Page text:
Construction draws interest from private investors in Malaysia

High levels of private sector investment are expected to drive growth in ’s construction industry this year, with investors seeking opportunities in the regions of Johor, Sabah and .

The Construction Industry Development Board (CIDB) recently forecast growth of 8 per cent for the construction sector on the back of 7.4 per cent expansion last year and 8.2 per cent in 2015.

In terms of value, the CIDB expects the industry to see RM170 billion (US$38.5 billion) in investment this year, up from RM166 billion (US$37.6 billion) in 2016.

Much of this improvement is expected to be led by private sector investment in mega projects, continuing a trend set last year when more than 70 per cent of 6,035 projects were backed by private players.

Pan Borneo development

One of the most significant of these projects is the Pan Borneo Highway, connecting the states of Sarawak and Sabah on the island of Borneo with Brunei Darussalam.

The government is currently finalising technical and financial aspects of route’s phase two construction, which is expected to begin in 2018 and will run from the towns of Limbang and Lawas in Sabah through Brunei to Sarawak in west Borneo.

All 11 works packages having been awarded for the Sarawak section, and five of the 35 contracts for the Sabah stretch are expected to be handed out later this year.

Of the 11 main Sarawak contractors, some 35 sub-contractors will participate in the project. The most recent of these tenders was awarded to a (JV) between domestic companies Eastbourne Corporation and Naim Gamuda earlier this month. The JV will undertake work on an 89.4-km stretch between Pantu Junction and Batang Skrang.

Bolstering international linkages

Another major transport link between Malaysia and one of its neighbours is a Mass Rapid Transit (MRT) system connecting Johor and .

The project made ground at the end of last year as the two countries revealed they were close to agreeing on the construction of a high bridge as a way of joining Johor’s Bukit Chagar terminus station to the prospective Woodlands North MRT station in Singapore.

While progress has continued on the MRT since it was announced in 2010, a decision had not been made on how the the two terminuses would be connected.

“This was a major point: how are we going to cross the Strait of Johor – high bridge, low bridge, tunnel?” Singaporean Prime Minister Lee Hsien Loong told media at the announcement. The deal – and the decision – is expected to be finalised by end of this year.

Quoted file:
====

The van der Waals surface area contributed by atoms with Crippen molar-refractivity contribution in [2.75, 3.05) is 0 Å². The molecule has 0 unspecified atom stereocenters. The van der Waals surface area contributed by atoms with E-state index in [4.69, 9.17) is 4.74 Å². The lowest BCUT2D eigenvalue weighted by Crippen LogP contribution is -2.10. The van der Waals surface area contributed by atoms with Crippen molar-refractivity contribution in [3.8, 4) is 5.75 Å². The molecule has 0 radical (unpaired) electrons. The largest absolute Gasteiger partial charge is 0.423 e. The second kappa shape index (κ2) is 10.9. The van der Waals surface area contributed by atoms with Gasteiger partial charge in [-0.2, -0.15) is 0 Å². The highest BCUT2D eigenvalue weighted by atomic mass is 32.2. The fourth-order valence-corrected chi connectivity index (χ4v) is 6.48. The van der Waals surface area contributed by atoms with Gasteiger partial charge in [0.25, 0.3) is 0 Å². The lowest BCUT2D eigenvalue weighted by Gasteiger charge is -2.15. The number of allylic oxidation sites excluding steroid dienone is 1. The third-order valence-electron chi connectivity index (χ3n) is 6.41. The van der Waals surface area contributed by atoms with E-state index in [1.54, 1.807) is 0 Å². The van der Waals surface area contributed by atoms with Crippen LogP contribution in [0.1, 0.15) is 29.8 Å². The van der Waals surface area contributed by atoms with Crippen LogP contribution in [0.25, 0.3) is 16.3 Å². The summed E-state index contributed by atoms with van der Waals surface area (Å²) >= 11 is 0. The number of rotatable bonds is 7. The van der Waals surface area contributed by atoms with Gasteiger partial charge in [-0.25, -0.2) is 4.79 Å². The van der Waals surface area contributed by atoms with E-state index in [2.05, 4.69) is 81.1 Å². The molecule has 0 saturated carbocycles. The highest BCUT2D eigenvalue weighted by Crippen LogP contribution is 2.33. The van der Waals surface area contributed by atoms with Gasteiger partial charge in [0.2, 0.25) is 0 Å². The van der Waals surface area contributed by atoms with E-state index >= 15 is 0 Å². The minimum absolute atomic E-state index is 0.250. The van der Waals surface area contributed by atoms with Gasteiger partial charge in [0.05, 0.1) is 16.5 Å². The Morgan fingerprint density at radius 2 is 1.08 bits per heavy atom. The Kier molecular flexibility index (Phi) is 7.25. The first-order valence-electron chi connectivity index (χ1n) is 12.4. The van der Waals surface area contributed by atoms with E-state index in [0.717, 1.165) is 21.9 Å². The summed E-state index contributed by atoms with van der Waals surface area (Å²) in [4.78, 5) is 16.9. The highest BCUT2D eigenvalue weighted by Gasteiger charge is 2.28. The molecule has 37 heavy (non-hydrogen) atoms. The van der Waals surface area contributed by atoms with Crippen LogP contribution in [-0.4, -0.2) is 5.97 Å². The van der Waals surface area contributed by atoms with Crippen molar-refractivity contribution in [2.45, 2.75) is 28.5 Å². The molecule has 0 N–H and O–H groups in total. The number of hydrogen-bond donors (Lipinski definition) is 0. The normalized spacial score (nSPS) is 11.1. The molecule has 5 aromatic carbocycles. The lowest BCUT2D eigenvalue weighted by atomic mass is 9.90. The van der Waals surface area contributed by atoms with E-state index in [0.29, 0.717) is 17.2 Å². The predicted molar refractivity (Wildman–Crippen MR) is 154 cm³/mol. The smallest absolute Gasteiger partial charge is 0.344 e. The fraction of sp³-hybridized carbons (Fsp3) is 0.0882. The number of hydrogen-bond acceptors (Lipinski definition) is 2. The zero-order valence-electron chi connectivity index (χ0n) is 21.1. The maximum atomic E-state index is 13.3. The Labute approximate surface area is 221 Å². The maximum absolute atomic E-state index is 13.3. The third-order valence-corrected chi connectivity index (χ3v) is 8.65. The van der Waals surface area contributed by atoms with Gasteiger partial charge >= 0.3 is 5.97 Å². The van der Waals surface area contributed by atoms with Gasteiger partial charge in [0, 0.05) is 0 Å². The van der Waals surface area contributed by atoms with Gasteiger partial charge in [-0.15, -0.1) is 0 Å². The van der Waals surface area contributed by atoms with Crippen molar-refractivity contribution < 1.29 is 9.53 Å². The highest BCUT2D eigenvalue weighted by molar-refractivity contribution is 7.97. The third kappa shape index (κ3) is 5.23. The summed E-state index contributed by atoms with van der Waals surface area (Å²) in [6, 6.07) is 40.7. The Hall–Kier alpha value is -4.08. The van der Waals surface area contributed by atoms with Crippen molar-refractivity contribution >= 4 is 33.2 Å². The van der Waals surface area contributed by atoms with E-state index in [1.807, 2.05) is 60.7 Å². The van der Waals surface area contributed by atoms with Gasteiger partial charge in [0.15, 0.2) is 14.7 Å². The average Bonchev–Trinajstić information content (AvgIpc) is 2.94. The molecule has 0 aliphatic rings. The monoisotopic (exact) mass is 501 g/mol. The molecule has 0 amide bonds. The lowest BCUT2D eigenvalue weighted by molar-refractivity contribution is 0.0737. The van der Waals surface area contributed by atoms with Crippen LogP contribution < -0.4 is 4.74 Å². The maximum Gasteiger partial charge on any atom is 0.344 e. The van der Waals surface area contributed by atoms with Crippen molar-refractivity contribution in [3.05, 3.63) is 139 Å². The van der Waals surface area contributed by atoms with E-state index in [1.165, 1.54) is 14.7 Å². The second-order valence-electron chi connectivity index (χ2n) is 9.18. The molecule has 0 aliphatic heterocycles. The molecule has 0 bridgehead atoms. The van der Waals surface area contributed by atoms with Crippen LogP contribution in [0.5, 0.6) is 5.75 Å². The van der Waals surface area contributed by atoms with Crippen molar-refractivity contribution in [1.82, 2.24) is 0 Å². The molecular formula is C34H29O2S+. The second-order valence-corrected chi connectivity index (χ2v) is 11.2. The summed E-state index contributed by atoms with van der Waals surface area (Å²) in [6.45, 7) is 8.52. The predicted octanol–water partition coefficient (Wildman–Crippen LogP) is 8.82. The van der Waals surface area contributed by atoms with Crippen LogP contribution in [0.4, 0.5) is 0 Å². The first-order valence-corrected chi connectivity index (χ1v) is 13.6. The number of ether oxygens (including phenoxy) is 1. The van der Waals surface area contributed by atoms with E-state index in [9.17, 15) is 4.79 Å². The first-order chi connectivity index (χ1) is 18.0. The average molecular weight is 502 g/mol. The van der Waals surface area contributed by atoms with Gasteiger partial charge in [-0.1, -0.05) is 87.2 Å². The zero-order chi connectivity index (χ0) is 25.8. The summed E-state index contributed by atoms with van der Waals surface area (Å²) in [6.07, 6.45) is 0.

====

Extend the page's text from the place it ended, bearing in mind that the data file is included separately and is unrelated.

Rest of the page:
Diversified property interests

While infrastructure projects accounted for close to 50 per cent, or RM82.7 billion (US$18.7 billion), of construction work in 2016 and look set to dominate the sector again this year, residential property development was the second-highest contributor, making up 23 per cent of the total with a value of RM38.3 billion (US$8.7 billion). A close third was non-residential projects, contributing 22.5 per cent, or RM37.4bn (US$8.5 billion).

Property development could see another strong year in 2017, benefitting from the broadening of investor portfolios, as highlighted by Knight Frank’s third ‘Malaysia Commercial Real Estate Investment Sentiment Survey 2017’.

The report noted that respondents showed increased levels of interest in the states of Sabah and Penang for and leisure development, with the two regions voted the most attractive for the segment. Johor, meanwhile, was seen as being the top region for its logistics and industrial development prospects, as well as health care.

Although remained the preferred choice for commercial property projects, Sabah, Johor and Penang all took advantage of waning interest in the capital city this year by registering increases in positive responses of six, three and five percentage points, respectively, on last year’s survey.

The survey also pointed to the ongoing MRT and other infrastructure developments as being factors that will drive property development further.

Major sports development adds to project pipeline

Although Johor did not register highly for its leisure prospects in the recent Knight Frank survey, the announcement in December that a new Formula One-grade racecourse will be built in the state could help develop its image in this regard.

The 4.45km circuit will be part of the Fastrack Iskandar fully integrated motorsports hub currently in development and scheduled for completion in 2019. The track has received a Grade 1 rating from motorsport’s world governing body, the Federation Internationale Automobile, meaning it has the potential to host Formula One races.

A JV between Fastrack Autosports – majority-owned by a Singaporean company with the Johor royal family as partner – and Malaysia’s UEM Land, the motorsports city is expected to cost RM3.5 billion (US$794 million).

This Philippines economic update was produced by Oxford Business Group.

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Source: Borneo Post Online

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